Precolonial Africa was far more thinly populated than Europe due both to the inability of its pastoral and primitive agricultural economies to support a dense human population and to the much greater prevalence of disease. The high natural fertility of Africans was an evolutionary response to the precariousness of human life in a disease-ridden environment.
European colonization gradually introduced the fruits of the scientific and industrial revolutions to the continent. These had already produced something of a population explosion in Europe itself, but 1) Europeans have lower natural fertility than Africans, and 2) they lowered it still farther in response to the industrial revolution, a shift in fertility known as “the demographic transition.” The modern world offered a higher standard of living for the white man in part because his newfound resources did not all go to supporting a larger population. This shift was made possible by European self-control and the ability to plan for the future.
Black Africa has never experienced a demographic transition. The effects of Western technology applied to this naturally high-fertility population have been a far more intense and dramatic population explosion that the West ever experienced, and it continues to this day. For example, In 1900, when it was placed under formal British administration, Nigeria had only 16 million people; yet it was by far the most populous African colony. Its population is now 186 million, a more than eleven-fold increase.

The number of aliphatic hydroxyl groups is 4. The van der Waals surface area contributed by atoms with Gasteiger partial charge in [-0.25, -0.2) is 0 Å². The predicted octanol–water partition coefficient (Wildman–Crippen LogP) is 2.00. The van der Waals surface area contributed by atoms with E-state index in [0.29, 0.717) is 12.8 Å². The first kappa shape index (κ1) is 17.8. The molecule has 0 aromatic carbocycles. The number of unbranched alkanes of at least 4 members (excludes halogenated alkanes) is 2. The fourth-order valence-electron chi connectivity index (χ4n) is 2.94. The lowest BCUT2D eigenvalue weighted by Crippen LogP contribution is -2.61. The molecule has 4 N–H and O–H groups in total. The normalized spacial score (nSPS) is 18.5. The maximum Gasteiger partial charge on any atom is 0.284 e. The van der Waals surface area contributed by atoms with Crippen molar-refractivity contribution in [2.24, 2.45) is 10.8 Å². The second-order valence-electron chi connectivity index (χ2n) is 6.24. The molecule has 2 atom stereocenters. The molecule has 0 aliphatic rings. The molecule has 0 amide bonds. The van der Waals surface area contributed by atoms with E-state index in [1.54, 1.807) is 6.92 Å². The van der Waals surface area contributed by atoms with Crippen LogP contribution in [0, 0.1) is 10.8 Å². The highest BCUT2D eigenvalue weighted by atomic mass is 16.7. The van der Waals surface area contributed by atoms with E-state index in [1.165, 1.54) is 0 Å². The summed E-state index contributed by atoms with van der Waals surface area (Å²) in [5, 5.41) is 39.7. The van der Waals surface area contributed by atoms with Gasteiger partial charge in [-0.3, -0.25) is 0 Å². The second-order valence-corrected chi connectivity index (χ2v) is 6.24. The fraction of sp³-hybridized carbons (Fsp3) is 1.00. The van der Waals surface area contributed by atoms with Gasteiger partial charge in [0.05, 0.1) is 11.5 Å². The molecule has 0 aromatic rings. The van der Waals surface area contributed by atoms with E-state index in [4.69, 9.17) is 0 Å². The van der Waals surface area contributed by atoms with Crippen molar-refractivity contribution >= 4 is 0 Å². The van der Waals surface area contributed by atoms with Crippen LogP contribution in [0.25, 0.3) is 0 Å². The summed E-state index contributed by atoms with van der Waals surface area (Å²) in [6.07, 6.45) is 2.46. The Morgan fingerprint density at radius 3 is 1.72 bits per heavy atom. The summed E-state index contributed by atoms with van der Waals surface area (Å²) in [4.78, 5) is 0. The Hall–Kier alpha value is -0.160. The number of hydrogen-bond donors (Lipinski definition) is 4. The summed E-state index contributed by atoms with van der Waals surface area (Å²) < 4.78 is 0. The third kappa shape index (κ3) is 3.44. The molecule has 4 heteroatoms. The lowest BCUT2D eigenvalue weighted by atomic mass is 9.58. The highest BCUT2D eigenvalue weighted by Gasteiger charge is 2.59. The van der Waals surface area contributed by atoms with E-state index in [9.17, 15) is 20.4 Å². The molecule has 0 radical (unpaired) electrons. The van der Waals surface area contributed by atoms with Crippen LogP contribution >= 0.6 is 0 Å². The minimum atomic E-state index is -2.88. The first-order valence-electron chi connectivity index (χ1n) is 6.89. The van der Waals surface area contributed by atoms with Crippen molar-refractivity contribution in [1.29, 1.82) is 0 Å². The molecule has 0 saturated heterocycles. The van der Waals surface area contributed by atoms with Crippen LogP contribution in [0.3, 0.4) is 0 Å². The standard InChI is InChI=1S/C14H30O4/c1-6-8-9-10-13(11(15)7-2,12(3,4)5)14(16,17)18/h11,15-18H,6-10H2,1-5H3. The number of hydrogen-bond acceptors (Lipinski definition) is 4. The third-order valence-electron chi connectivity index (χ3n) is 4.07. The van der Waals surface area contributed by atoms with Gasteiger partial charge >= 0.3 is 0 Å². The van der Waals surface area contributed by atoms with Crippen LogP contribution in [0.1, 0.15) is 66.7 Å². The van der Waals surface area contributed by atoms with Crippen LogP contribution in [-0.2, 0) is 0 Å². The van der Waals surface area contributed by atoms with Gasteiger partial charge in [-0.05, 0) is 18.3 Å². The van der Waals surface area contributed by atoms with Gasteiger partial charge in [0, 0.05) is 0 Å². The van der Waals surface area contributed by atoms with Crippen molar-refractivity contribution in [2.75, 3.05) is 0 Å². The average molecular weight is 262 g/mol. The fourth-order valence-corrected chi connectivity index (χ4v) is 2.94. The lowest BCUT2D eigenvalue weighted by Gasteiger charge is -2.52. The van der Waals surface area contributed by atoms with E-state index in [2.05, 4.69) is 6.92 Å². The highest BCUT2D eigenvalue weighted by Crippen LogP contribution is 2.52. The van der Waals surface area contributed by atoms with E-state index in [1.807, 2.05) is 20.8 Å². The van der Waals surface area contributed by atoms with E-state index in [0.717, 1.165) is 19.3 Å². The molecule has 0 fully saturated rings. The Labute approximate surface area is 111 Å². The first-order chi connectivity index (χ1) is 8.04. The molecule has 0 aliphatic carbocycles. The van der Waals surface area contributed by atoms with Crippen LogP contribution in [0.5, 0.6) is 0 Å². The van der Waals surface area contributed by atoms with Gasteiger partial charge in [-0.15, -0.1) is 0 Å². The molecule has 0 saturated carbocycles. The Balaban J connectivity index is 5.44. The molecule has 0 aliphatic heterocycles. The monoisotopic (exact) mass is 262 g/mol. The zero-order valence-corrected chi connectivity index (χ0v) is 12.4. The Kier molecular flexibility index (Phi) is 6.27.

Analogous population explosions have been recorded in the animal world among species whose natural predators have been eliminated. They did not turn out well. The most famous example is the spectacular increase in the deer population of Arizona’s Kaibab Plateau, following the “humanitarian” decisions in 1906 to ban hunting and to eliminate all deer predators. By the mid-1920s, the herd had swollen from a few thousand to 100,000, far outstripping the carrying capacity of the land. Soon the hungry animals were eating every last plant on the plateau down to its roots, and massive starvation set in. Food sources were so completely exhausted that it was many years before the plateau could once again support even the modest herds that had lived there before their predators were removed. The final catastrophe was greater than it might otherwise have been because proposals to cull the herd in time were rejected as cruel; the result was a far slower and more agonizing death for a larger number of animals. It was a case of humanitarian sentiment defeating its own purposes.
(American Renaissance, October 27, 2017).